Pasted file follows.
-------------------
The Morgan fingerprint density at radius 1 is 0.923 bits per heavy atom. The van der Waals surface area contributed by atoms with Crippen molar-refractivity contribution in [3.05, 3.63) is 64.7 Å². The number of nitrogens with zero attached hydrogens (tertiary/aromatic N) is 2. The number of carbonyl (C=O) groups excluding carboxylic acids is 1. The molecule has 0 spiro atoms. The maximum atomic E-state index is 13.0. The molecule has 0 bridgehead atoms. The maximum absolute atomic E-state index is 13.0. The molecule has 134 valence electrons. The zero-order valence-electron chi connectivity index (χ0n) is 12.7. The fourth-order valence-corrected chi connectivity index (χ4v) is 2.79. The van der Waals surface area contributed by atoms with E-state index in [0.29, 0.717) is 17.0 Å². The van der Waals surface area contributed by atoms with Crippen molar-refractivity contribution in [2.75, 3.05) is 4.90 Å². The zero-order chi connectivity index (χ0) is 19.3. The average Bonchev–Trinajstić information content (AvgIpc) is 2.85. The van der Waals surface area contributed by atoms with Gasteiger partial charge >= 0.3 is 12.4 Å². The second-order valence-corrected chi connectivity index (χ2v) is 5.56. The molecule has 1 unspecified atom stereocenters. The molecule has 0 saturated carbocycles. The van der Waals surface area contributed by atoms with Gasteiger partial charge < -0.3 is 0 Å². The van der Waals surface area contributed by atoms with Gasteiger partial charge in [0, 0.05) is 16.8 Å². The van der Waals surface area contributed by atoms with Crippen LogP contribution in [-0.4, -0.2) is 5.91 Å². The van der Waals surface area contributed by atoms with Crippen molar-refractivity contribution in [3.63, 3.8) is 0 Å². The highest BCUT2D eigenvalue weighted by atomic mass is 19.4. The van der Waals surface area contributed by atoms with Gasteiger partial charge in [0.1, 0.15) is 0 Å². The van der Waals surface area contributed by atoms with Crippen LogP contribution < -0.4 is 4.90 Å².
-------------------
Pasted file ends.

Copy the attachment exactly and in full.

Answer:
The Morgan fingerprint density at radius 1 is 0.923 bits per heavy atom. The van der Waals surface area contributed by atoms with Crippen molar-refractivity contribution in [3.05, 3.63) is 64.7 Å². The number of nitrogens with zero attached hydrogens (tertiary/aromatic N) is 2. The number of carbonyl (C=O) groups excluding carboxylic acids is 1. The molecule has 0 spiro atoms. The maximum atomic E-state index is 13.0. The molecule has 0 bridgehead atoms. The maximum absolute atomic E-state index is 13.0. The molecule has 134 valence electrons. The zero-order valence-electron chi connectivity index (χ0n) is 12.7. The fourth-order valence-corrected chi connectivity index (χ4v) is 2.79. The van der Waals surface area contributed by atoms with E-state index in [0.29, 0.717) is 17.0 Å². The van der Waals surface area contributed by atoms with Crippen molar-refractivity contribution in [2.75, 3.05) is 4.90 Å². The zero-order chi connectivity index (χ0) is 19.3. The average Bonchev–Trinajstić information content (AvgIpc) is 2.85. The van der Waals surface area contributed by atoms with Gasteiger partial charge >= 0.3 is 12.4 Å². The second-order valence-corrected chi connectivity index (χ2v) is 5.56. The molecule has 1 unspecified atom stereocenters. The molecule has 0 saturated carbocycles. The van der Waals surface area contributed by atoms with Gasteiger partial charge < -0.3 is 0 Å². The van der Waals surface area contributed by atoms with Gasteiger partial charge in [0, 0.05) is 16.8 Å². The van der Waals surface area contributed by atoms with Crippen LogP contribution in [-0.4, -0.2) is 5.91 Å². The van der Waals surface area contributed by atoms with Crippen molar-refractivity contribution in [3.63, 3.8) is 0 Å². The highest BCUT2D eigenvalue weighted by atomic mass is 19.4. The van der Waals surface area contributed by atoms with Gasteiger partial charge in [0.1, 0.15) is 0 Å². The van der Waals surface area contributed by atoms with Crippen LogP contribution < -0.4 is 4.90 Å².